Evaluating Homes using Days on Market

While I’m looking at a house, and I want to know if it is priced correctly, the first statistic I look at is DOM or Days on Market.

I can’t think of a better metric for measuring if a home is over or underpriced than this, however it has to be considered carefully.

Every market has its own Days on Market statistic, but this can be broken down into lots of different sub categories.  Not only do you have to look at it for each neighborhood, zip code, or school district, but I also like to look at DOM for different pricing regions.

Three Real Estate Market Levels

I like to segment my market into 3 categories.  Foe easy understanding let’s call them low, middle, and high, and each is defined by the pricing of the homes in that segment.

Starting from the top, they high level – this is the Luxury Market.  High-end homes.  Each area has a different threshold for high end homes, but in Austin, the MLS defines them as anything over $750,000.  Typically the Days on market for these homes is longer than the average, but in some popular areas the DOM for Luxury homes can be very short.

At the middle end, which is not well defined by my MLS are what I call move up homes.  They are less expensive than the high-end houses, but more expensive than homes for first time buyers. Typically they range from about $350K – $750K or so in the Austin market.  They are houses that might require two good paying incomes to afford, or a 2nd home that a family will buy after selling their first house for something bigger or nicer.  Homes in this price range typically have average Days on market, but as with all things there are exceptions.

Finally, and the lower end of the market are the homes that are $350,000 or less.  There are, in my mind, 3 primary groups that buy these homes – first time home buyers, flippers, and investors.  This level of the market is very competitive, and often sell very quickly (and with multiple offers).  As you can probably guess, these houses have very short days on market.

DOM vs Multiple Offers

So, as I’m analyzing a house, and I look at the DOM value, and compare it to the price.

Let’s say this is the first few days the house is on the market.  When I go to visit it there are a few Agents standing around with their clients (a line to get in to see the place).  On various websites it is labeled a HOT home.  The photos look good, and for the are the price seems OK – but we need to make sure.  It obviously has a low value for days on market, and is getting a lot of attention.  When I reach out to the selling agent I learn there are a few offers already in, and a deadline for offers to be submitted.  Regardless of how the house is priced, it is popular, and will sell for asking price if not more.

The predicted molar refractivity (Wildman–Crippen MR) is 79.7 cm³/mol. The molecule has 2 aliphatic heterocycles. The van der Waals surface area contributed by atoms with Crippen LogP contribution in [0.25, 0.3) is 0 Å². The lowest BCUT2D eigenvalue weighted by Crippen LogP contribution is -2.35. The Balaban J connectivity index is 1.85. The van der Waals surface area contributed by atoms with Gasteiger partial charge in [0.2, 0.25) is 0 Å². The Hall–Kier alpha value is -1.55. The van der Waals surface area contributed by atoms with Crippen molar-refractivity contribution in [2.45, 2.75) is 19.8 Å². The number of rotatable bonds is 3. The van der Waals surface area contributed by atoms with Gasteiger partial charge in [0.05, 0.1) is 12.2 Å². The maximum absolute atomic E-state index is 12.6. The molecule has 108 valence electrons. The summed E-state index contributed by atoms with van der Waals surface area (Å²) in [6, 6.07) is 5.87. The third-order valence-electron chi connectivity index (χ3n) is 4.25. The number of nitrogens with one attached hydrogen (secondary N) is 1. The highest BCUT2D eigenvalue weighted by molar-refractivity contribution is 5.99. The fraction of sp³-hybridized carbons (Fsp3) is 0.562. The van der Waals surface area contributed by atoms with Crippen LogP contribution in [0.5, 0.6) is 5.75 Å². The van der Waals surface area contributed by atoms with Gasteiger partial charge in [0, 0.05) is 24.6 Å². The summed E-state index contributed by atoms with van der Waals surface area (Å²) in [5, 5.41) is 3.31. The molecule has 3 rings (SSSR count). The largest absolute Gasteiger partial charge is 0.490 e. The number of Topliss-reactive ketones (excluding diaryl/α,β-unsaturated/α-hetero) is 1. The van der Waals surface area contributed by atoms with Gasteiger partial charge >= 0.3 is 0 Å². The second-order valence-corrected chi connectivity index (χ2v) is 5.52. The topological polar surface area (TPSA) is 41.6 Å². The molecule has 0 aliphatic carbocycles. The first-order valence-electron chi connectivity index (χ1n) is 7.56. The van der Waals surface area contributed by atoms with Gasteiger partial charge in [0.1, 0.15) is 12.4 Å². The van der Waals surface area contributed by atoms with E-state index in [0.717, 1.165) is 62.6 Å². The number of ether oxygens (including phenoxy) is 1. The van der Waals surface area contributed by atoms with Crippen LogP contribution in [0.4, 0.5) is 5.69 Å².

This often happens in deep seller’s markets where there isn’t enough inventory for all the buyers out there.

When I pull the comps for the area, I see that most homes like this one have sold in less than a week.  As I dive deeper into the data I see that the average sale price is higher than the list price by a few percent.

The low DOM in this case means over asking price is needed due to multiple offers.

I don’t have an issue with this, as long as the numbers make sense for me.  If the rent still covers the mortgage, then we are good. We are actually double good, because this area is appreciating very quickly and you can bet that this house will be worth more in 6 months.

Longer DOM

Now, at the other end, if a house has a very large DOM, I’ve learned that there can be a couple of things happening.  First it is either overpriced, or was overpriced, but also it could have significant problems.

With all the different on-line tools, it is very easy to look up what the starting price was when the house came on the market.  Overpricing is the kiss of death.  Homes that are overpriced, typically take longer to sell, and can be an opportunity for a deal, if the seller is tired of waiting.

I like to look for longer days on market because I se them as an opportunity to make a low offer, and either get a deal, or start a conversation about a more realistic price.

D.O.M. vs C.D.O.M.

Finally there is another similar MLS term called CDOM – this stands for continuous days on market and is used when a home has been listed before, perhaps by a different agent.  This number is always higher than DOM, but has to be looked at in coordination with the price to see if its a good deal or not.  Typically CDOM or DOM resets after 60 days of not being listed in the MLS.